Report of Kwinana Rockingham Mandurah Branch 21st March 2021
The March field outing was to Bibra Lake and ten members met at the main carpark on a warm, sunny morning. At this time of the year, Bibra Lake is usually a great place to see wetland birds as it generally still holds good water levels after surrounding ephemeral lakes have dried up. However, we were disappointed to find that Bibra Lake was almost dry, with only a thin stretch of water on the western side of the lake remaining. In the distance we could see that both bird hides on the eastern side of the lake looked out onto a dry lakebed.
We made our way down to the small viewing platform to see what birds were still using the lake. On our way to the platform, an Australian Hobby flew into a large tree at the side of the walking track. This would be the only raptor sighted. From the platform we spotted two Little Egrets hunting for prey along the edge of the water. A small number of ducks were still present; these included Pacific Black Duck, Grey Teal, Australian Shelduck and Musk Duck. Australasian Grebes, Eurasian Coots, Silver Gulls, Purple Swamphens, a White Ibis plus a White-faced Heron were also present.
We then walked south along the walking track. Up in the trees, Rainbow Lorikeets were common with many coming and going from nesting hollows. Little Corellas, Australian Ringnecks, Red Wattlebirds, Willie Wagtails, and Australian Ravens were also spotted amongst the numerous large trees. With birdlife in short supply, our attention was drawn to the efforts of Daniel and Otto Mueller who were busy looking for insects in the shrubbery.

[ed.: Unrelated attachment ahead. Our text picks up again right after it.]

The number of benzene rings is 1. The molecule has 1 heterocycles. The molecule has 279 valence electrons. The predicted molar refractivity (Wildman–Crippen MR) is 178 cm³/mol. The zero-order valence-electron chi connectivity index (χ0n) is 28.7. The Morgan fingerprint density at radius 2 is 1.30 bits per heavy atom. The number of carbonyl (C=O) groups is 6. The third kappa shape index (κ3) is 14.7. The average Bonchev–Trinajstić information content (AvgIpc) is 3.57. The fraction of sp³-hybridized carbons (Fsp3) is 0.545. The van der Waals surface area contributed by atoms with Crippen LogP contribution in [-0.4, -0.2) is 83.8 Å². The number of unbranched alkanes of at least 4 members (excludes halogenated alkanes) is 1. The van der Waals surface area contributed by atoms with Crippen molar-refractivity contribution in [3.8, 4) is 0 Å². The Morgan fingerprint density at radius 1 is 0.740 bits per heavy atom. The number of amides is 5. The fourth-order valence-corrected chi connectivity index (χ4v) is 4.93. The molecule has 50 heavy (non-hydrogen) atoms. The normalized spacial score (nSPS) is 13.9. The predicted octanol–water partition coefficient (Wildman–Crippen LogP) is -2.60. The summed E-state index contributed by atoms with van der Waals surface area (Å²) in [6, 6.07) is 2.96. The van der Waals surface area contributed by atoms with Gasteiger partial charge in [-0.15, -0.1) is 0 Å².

At the base of a large Eucalypt Daniel spotted some caterpillars of Tube Concealer Moths (Hemibela sp.). The caterpillars protect themselves by living inside a tube that they carry with them as they move around. They move into bigger tubes as they grow and will also pupate in the tube. A small jumping spider was also seen in this vicinity. After following the track for a short time, we turned around and made our way back to the car park. A lone, Yellow-billed Spoonbill was seen foraging along the thin stretch of lake as we passed by the viewing platform.
A Tube Concealer Moth Caterpillar’s tube casing
Photo credit: Colin Prickett
We then made use of the picnic tables to have morning tea. A young Grey Butcherbird flew down to join us, possibly expecting some tit bits. Over morning tea, we reflected that none of us could remember seeing the lake as dry as this and that it is quite disturbing since it typically provides habitat for thousands of water birds and waders at this time of the year. It is to be hoped that Perth receives good winter rainfall this year such that Bibra Lake is restored its normal condition with good levels of water through next summer.
Our final bird sighting of the day came as we were packing our cars to head home; two Pied Stilts were foraging in the shallows. A total of 19 bird species was all that we recorded; this would be the lowest total by far in all of our visits.